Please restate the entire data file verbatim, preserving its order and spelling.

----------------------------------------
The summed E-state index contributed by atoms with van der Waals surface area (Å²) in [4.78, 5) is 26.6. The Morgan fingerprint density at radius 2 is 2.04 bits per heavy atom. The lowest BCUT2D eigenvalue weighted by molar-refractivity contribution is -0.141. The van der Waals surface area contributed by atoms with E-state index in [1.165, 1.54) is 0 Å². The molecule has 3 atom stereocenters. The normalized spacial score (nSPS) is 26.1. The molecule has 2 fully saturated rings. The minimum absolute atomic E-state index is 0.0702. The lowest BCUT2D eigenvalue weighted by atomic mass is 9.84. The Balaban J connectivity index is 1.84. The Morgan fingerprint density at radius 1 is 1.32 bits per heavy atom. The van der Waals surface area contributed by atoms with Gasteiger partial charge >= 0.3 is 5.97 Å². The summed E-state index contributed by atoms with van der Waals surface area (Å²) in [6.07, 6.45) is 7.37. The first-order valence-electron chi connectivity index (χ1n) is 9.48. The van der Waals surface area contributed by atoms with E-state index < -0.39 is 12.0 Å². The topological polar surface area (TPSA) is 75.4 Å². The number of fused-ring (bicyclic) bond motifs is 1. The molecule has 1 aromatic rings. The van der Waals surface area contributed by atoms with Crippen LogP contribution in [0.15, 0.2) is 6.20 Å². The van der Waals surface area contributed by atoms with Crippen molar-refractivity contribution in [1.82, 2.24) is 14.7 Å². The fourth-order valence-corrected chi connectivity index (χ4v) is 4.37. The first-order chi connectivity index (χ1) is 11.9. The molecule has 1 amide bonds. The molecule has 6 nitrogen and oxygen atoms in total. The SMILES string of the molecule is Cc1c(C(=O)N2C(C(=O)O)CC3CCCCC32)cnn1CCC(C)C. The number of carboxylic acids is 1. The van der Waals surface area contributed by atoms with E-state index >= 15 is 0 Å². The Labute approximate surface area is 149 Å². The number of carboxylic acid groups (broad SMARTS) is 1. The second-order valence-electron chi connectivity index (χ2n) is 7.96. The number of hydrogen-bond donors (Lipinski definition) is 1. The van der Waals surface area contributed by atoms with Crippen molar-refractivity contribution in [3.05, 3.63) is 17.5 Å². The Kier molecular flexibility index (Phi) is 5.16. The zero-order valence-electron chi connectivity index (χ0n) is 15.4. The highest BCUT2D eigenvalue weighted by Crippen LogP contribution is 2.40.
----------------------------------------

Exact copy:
The summed E-state index contributed by atoms with van der Waals surface area (Å²) in [4.78, 5) is 26.6. The Morgan fingerprint density at radius 2 is 2.04 bits per heavy atom. The lowest BCUT2D eigenvalue weighted by molar-refractivity contribution is -0.141. The van der Waals surface area contributed by atoms with E-state index in [1.165, 1.54) is 0 Å². The molecule has 3 atom stereocenters. The normalized spacial score (nSPS) is 26.1. The molecule has 2 fully saturated rings. The minimum absolute atomic E-state index is 0.0702. The lowest BCUT2D eigenvalue weighted by atomic mass is 9.84. The Balaban J connectivity index is 1.84. The Morgan fingerprint density at radius 1 is 1.32 bits per heavy atom. The van der Waals surface area contributed by atoms with Gasteiger partial charge >= 0.3 is 5.97 Å². The summed E-state index contributed by atoms with van der Waals surface area (Å²) in [6.07, 6.45) is 7.37. The first-order valence-electron chi connectivity index (χ1n) is 9.48. The van der Waals surface area contributed by atoms with E-state index < -0.39 is 12.0 Å². The topological polar surface area (TPSA) is 75.4 Å². The number of fused-ring (bicyclic) bond motifs is 1. The molecule has 1 aromatic rings. The van der Waals surface area contributed by atoms with Crippen LogP contribution in [0.15, 0.2) is 6.20 Å². The van der Waals surface area contributed by atoms with Crippen molar-refractivity contribution in [1.82, 2.24) is 14.7 Å². The fourth-order valence-corrected chi connectivity index (χ4v) is 4.37. The first-order chi connectivity index (χ1) is 11.9. The molecule has 1 amide bonds. The molecule has 6 nitrogen and oxygen atoms in total. The SMILES string of the molecule is Cc1c(C(=O)N2C(C(=O)O)CC3CCCCC32)cnn1CCC(C)C. The number of carboxylic acids is 1. The van der Waals surface area contributed by atoms with E-state index >= 15 is 0 Å². The Labute approximate surface area is 149 Å². The number of carboxylic acid groups (broad SMARTS) is 1. The second-order valence-electron chi connectivity index (χ2n) is 7.96. The number of hydrogen-bond donors (Lipinski definition) is 1. The van der Waals surface area contributed by atoms with Crippen molar-refractivity contribution in [3.05, 3.63) is 17.5 Å². The Kier molecular flexibility index (Phi) is 5.16. The zero-order valence-electron chi connectivity index (χ0n) is 15.4. The highest BCUT2D eigenvalue weighted by Crippen LogP contribution is 2.40.